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Internationalizing and Localizing Web Applications

Internationalization is the process of preparing an application to support various languages and data formats. Localization is the process of adapting an internationalized application to support a specific language or locale. Although all client user interfaces should be internationalized and localized, it is particularly important for Web applications because of the far-reaching nature of the Web. For a good overview of internationalization and localization, see

http://java.sun.com/docs/books/tutorial/i18n/index.html 

There are two approaches to internationalizing a Web application:

In the following chapters on Web technology, the Duke's Bookstore example is internationalized and localized into English and Spanish. The key and value pairs are contained in list resource bundles named messages.BookMessage_*.class. To give you an idea of what the key and string pairs in a resource bundle look like, here are a few lines from the file messages.BookMessages.java.

{"TitleCashier", "Cashier"},
{"TitleBookDescription", "Book Description"},
{"Visitor", "You are visitor number "},
{"What", "What We"re Reading"},
{"Talk", " talks about how Web components can transform the way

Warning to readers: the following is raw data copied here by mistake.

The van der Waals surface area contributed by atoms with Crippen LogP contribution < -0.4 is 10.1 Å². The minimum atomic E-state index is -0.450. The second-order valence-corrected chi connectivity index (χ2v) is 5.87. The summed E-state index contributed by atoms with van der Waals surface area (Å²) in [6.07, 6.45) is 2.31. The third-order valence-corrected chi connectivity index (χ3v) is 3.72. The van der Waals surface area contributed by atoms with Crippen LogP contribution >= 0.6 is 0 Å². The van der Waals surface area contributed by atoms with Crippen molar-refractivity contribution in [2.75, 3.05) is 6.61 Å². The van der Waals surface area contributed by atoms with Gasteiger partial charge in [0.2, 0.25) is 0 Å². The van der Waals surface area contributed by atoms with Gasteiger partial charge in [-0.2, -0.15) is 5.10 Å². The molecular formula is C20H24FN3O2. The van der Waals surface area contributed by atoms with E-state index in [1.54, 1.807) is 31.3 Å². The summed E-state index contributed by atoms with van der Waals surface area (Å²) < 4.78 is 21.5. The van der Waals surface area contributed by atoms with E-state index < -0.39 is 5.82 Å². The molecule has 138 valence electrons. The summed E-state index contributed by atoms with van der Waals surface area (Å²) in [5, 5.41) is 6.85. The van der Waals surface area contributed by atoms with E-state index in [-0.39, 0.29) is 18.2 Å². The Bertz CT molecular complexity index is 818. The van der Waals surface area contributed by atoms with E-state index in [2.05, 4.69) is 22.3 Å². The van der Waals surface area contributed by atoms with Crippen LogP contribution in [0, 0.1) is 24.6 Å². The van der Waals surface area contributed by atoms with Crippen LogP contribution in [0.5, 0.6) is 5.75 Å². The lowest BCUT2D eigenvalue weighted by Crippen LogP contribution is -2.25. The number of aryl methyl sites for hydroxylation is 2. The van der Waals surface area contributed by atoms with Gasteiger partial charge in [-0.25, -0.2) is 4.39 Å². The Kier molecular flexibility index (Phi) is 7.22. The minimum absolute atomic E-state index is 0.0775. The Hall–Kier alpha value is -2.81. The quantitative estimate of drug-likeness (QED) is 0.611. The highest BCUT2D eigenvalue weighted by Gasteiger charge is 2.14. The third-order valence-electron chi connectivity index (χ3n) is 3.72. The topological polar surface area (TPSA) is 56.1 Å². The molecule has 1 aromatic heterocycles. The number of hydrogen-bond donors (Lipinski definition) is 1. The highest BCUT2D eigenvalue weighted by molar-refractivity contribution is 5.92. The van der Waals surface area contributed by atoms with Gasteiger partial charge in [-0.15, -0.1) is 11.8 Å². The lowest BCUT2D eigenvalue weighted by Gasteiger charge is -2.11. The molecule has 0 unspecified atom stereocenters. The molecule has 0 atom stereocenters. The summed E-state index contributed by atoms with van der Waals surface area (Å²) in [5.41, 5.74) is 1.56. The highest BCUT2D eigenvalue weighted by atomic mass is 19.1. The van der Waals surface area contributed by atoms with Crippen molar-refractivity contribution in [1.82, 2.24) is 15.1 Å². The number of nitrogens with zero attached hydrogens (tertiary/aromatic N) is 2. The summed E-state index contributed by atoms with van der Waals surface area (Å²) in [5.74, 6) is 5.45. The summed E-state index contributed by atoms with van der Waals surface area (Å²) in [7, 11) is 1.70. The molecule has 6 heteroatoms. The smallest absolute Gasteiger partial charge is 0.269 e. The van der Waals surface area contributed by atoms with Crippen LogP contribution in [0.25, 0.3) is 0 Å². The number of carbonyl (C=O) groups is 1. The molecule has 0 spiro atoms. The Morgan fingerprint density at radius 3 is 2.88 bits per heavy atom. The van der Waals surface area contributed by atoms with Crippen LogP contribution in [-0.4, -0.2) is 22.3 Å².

you develop applications for the Web. This is a must read for 
any self respecting Web developer!"},
{"Start", "Start Shopping"}, 

To get the correct strings for a given user, a Web component retrieves the locale (set by a browser language preference) from the request, opens the resource bundle for that locale, and then saves the bundle as a session attribute (see Associating Attributes with a Session):

ResourceBundle messages = (ResourceBundle)session.
  getAttribute("messages");
  if (messages == null) {
    Locale locale=request.getLocale();
    messages = ResourceBundle.getBundle("WebMessages",
      locale); 
    session.setAttribute("messages", messages);
  } 

A Web component retrieves the resource bundle from the session:

ResourceBundle messages =
  (ResourceBundle)session.getAttribute("messages"); 

and looks up the string associated with the key TitleCashier as follows:

messages.getString("TitleCashier"); 

This has been a very brief introduction to internationalizing Web applications. For more information on this subject see the Java BluePrints:

http://java.sun.com/blueprints 
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